3 Finding the Results
Running commands in R will produce three main types of output: text or print output, data objects, and graphs.
3.1 Text Results
Examining text results is pretty obvious: output from R statements is “printed” to the Console by default.
We can use the output of a t-test as an example.
x <- rnorm(25, mean=2) t.test(x)
You can resize your Console pane to see more (or less) of your output at once. The width of your Console affects where the lines of print output break, so adjust this before you run your commands.
The Console is a “buffer” that only holds 1000 lines of output. With a huge amount of output, you cannot scroll back to the beginning. We will later deal with this by saving output automatically.
Graphs appear in the Plots pane, in the lower right of the RStudio workspace.
Plot the data from our last exercise as an example. The following three statements produce two plots.
plot(x) qqnorm(x) qqline(x)
Like the Console, the Plots pane can be resized. This changes the look of the plot (the size and the aspect ratio). You can also pop a graph into a separate window with the Zoom button in the Plots toolbar.
If you have created more than one graph, you can use the left and right arrows in the Plots toolbar to scroll among your graphs.
3.3 Examining Data
Looking at data values is a little more complicated, because data comes in many forms in R. We will discuss the varieties of R data in more depth later, but for now there are three main strategies for examining data values and properties: the Environment pane, printing data to the Console, and viewing dataframes and lists.
3.3.1 Environment Pane
The Environment pane in the upper right of the RStudio workspace shows the names of any data objects currently available in your computer’s memory.
As examples, let’s save our
x data as a dataframe, and also save our
t.test() results as data.
x <- rnorm(25, mean=2) dataset <- data.frame(x) results <- t.test(x)
In the Environment pane we see that
x is a numeric vector (“num”) with 25 observations (“[1:25]”), and we can see a few of the data values. For more complicated objects like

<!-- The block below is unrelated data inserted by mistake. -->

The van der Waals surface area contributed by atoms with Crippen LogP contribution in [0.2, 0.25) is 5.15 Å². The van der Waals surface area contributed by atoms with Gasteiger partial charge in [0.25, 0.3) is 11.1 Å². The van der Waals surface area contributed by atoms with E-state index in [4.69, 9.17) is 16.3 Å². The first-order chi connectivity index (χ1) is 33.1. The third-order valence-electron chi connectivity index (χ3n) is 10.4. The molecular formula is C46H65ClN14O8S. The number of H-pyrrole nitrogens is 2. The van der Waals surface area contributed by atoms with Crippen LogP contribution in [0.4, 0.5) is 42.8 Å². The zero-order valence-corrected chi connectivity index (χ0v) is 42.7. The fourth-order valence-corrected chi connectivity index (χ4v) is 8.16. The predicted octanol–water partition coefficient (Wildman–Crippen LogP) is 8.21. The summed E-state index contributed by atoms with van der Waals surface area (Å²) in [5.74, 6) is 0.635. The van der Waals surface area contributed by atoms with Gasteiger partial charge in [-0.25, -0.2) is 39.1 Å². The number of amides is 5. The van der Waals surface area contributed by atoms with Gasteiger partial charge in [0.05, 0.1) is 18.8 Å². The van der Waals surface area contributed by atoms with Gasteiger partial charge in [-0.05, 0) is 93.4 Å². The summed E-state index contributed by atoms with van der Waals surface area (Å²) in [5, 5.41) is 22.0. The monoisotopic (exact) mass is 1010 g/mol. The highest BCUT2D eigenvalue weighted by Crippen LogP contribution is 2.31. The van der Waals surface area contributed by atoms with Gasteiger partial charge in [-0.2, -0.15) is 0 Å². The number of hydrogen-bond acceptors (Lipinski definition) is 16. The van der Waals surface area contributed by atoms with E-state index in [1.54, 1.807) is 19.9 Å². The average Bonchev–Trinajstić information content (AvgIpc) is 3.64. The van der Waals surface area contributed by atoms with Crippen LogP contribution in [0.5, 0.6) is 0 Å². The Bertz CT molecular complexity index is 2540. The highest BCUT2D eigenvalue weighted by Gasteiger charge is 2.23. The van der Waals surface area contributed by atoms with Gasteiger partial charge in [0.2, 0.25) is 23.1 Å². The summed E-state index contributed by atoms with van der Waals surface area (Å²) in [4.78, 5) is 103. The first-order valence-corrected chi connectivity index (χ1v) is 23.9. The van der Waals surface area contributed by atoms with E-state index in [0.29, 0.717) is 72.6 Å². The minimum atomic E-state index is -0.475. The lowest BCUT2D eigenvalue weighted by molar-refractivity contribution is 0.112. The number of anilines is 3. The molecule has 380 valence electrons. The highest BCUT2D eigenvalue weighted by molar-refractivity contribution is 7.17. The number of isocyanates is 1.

results, we can click on the blue arrow next to the name to see more details of what is inside each object, including some data values. The main thing we get out of the Environment pane is metadata, information about how each data object is defined.
3.3.2 Viewing Dataframes and Lists
If we click on the name of a dataframe or list object in the Environment pane, a tab opens in the Source pane of RStudio. For a dataframe this gives us a spreadsheet-like view of the data values. For a list, it gives us a somewhat cleaner way to browse the metadata.
3.3.3 Printing Data
For basic data objects, printing them will show us the data values. To see just a few of the data values, we can use the
tail() functions, which give the first or last six values or rows by default.
 2.3522124 0.3677030 0.7873361 1.4047158 3.8255339 1.8758167
x 1 2.3522124 2 0.3677030 3 0.7873361 4 1.4047158 5 3.8255339 6 1.8758167
 2.754451 1.200830 1.285062 2.724008 3.036891 1.429561
x 20 2.754451 21 1.200830 22 1.285062 23 2.724008 24 3.036891 25 1.429561
How an object is printed depends on its class. The
tail() functions printed
dataset differently, even though these two contain the same values. Some functions handle these different object classes differently, and these are called generic functions.
Printing a data object like
results gives us formatted output, and it does not simply show the data elements it stores. Compare this output to what we saw when we viewed
results by clicking on its name in the environment.
One Sample t-test data: x t = 11.086, df = 24, p-value = 6.325e-11 alternative hypothesis: true mean is not equal to 0 95 percent confidence interval: 1.593463 2.322501 sample estimates: mean of x 1.957982
Run the following code. What type of output does each line produce?
x <- rnorm(100) boxplot(x) y <- rnorm(100, mean = 1) t.test(x, y) plot(x, y) x - y